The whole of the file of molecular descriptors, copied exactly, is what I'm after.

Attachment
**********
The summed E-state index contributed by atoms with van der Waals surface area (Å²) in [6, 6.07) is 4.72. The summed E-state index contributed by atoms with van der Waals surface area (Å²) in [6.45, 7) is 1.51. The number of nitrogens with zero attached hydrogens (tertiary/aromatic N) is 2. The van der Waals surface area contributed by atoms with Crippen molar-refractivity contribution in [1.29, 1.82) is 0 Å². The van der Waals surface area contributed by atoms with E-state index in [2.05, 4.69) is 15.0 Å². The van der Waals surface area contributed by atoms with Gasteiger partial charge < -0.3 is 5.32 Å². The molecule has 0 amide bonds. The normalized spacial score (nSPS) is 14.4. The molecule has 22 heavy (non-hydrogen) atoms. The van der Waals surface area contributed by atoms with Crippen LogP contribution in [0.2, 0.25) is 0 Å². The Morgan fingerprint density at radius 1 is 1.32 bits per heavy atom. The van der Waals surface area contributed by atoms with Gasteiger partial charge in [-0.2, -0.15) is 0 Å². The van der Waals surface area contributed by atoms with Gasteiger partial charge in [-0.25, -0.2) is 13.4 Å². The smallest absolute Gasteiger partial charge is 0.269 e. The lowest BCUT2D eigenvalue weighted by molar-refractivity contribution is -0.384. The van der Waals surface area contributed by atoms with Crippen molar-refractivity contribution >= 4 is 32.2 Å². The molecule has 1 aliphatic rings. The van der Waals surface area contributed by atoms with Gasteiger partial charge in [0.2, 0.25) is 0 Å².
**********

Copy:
The summed E-state index contributed by atoms with van der Waals surface area (Å²) in [6, 6.07) is 4.72. The summed E-state index contributed by atoms with van der Waals surface area (Å²) in [6.45, 7) is 1.51. The number of nitrogens with zero attached hydrogens (tertiary/aromatic N) is 2. The van der Waals surface area contributed by atoms with Crippen molar-refractivity contribution in [1.29, 1.82) is 0 Å². The van der Waals surface area contributed by atoms with E-state index in [2.05, 4.69) is 15.0 Å². The van der Waals surface area contributed by atoms with Gasteiger partial charge < -0.3 is 5.32 Å². The molecule has 0 amide bonds. The normalized spacial score (nSPS) is 14.4. The molecule has 22 heavy (non-hydrogen) atoms. The van der Waals surface area contributed by atoms with Crippen LogP contribution in [0.2, 0.25) is 0 Å². The Morgan fingerprint density at radius 1 is 1.32 bits per heavy atom. The van der Waals surface area contributed by atoms with Gasteiger partial charge in [-0.2, -0.15) is 0 Å². The van der Waals surface area contributed by atoms with Gasteiger partial charge in [-0.25, -0.2) is 13.4 Å². The smallest absolute Gasteiger partial charge is 0.269 e. The lowest BCUT2D eigenvalue weighted by molar-refractivity contribution is -0.384. The van der Waals surface area contributed by atoms with Crippen molar-refractivity contribution >= 4 is 32.2 Å². The molecule has 1 aliphatic rings. The van der Waals surface area contributed by atoms with Gasteiger partial charge in [0.2, 0.25) is 0 Å².